Few teachers would suggest that students read long texts on the computer, and all would probably agree that we read more enjoyably and more efficiently when able to look at the pages of a book while sitting in a comfortable position. On the other hand, studies have shown that elementary and intermediate learners of another language retain more, especially with regard to vocabulary, when reading a hypertext document than when looking at a paper page with glosses. That is, the computer can present an unglossed text but allow students to access written definitions, illustrations, and sound references to increase their understanding. The act of accessing needed information combined with the multimedia format accounts for the better results from this type of reading.

Most programs for writing are ordinary text processors or writing aids, such as on-line dictionaries, spell checkers, and grammar checkers, which are usually available for the major foreign languages taught in Massachusetts schools. Teachers have to decide if having a program correct student errors helps them to learn, or if it is a crutch that allows them to be lazy. According to some researchers, students who use computers write more and better and engage in more revision, because of the ease with which the computer allows them to write recursively, as better writers do, experimenting with different wording and placement of ideas without having to retype an entire draft. There does not seem to be a consensus, however, that student writing is improved by use of the computer.16

In the category of didactic software, we can include CD-ROMs dedicated to a specific topic or serving as an efficient delivery medium for information. While not apparently created for instruction, their purpose seems to be to promote education, rather than simply offering general information to the public at large. Often created for the local educational market in the target language country, these CD-ROMs, such as Le Petit Prince or Versailles, simultaneously present target culture and target language in a multimedia environment, engaging students in game-like activities that include texts and audiovisual documents on history and literature. 17

When discussing activities in the communicative category, it is important to point out that, while computer-mediated oral communication facilitated by the network and video hardware and software is possible, it is not yet easy to implement in a typical school situation. Using the facilities of the Internet, people in two locations can see and speak with each other in real time, but both locations have to use the same hardware and software, and arrangements must be made in advance to have both parties at their computers at the exact same time, a difficult arrangement when dealing with a target language country that is in a very different time zone. In addition, in a classroom situation, where there might be only one computer, only one student could speak at a time, providing an experience which would not be extremely interactive for the great majority of the class.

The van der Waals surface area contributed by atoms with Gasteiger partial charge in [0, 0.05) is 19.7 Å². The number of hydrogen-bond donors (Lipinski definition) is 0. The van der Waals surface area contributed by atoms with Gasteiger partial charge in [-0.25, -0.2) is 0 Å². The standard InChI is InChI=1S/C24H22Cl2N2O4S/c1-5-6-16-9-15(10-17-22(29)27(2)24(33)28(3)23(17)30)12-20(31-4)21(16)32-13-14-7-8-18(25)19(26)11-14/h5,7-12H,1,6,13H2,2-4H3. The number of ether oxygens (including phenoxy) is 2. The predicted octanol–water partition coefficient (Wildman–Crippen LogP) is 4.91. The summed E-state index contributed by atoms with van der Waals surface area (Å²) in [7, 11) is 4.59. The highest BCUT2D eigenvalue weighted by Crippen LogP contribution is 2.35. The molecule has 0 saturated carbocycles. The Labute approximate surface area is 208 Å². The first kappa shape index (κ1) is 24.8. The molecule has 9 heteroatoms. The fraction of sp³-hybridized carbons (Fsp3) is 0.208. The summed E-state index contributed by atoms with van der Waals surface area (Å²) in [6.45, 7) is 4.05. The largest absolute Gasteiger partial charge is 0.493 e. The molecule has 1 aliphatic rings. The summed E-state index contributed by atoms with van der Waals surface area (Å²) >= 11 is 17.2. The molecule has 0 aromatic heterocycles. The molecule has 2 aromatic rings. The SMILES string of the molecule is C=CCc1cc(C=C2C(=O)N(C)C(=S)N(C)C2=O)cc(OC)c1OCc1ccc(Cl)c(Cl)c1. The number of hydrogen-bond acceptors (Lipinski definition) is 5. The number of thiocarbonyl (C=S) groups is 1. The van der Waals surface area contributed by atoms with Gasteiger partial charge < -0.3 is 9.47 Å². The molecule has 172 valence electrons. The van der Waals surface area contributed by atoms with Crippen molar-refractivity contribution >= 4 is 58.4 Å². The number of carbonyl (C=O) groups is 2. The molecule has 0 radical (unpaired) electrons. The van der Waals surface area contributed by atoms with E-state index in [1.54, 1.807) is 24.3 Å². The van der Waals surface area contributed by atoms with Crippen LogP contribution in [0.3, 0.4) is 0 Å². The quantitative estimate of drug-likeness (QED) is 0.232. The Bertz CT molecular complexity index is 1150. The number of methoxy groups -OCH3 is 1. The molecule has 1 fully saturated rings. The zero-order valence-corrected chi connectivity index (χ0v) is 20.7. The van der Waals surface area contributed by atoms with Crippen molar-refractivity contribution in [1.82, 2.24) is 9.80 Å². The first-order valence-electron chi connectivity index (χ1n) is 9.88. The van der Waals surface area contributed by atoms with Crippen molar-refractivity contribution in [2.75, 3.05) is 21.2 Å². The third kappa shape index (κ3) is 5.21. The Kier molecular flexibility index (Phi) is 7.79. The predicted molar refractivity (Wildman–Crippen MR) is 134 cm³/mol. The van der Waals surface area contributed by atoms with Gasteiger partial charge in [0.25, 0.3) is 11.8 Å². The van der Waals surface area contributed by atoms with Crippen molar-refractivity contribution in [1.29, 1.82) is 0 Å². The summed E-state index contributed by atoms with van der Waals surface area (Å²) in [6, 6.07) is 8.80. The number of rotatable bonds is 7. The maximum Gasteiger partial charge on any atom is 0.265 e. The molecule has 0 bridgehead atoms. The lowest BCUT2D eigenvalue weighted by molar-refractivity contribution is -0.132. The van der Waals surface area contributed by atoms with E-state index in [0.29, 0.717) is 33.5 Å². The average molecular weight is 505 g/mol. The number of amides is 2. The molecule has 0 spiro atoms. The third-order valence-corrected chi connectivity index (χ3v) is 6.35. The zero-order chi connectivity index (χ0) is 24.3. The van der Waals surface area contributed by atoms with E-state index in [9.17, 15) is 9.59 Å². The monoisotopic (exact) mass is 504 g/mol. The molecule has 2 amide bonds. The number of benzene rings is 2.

In fact, most communication that occurs on the Internet or the web is written, in the form of electronic mail, or e-mail, which can take place via the Internet or local area networks (LANs). E-mail can be used to set up pen-pal correspondence that can be more spontaneous and frequent than an exchange of letters by regular mail. As e-mail becomes more popular and is used by the general public, it can be used for communication with a local target-language community, eliminating the scheduling difficulties often involved in organizing actual physical meetings between local informants and students.

Communication can also take place using listservers, which group those having a common interest and where anyone is free to broach a topic that others can respond to or not, as they choose. Discussion groups can also be launched from a web page, that is, messages from participants appear on the page, which is set up so that readers can add their opinions also. This can be done on a class web page, restricted to members of the class, or students can access a web page in a target language country and contribute to the discussion, either individually or as a group.

One of the most frequent uses of communication using the computer is neither on the Internet nor on the World Wide Web but on LANs, or local area networks, using programs that allow for synchronous conferencing.18 Rather than having an oral discussion, the class meets in a computer classroom to write responses to discussion questions about a specific reading or audio or visual document. Their writing is immediately transmitted to the entire class, that is, everyone connected to the network, who in turn will write their reactions to the texts that have appeared on their screens. In general, this type of communication seems to improve students' oral and written expression and is appreciated because of the low-stress environment in which it takes place.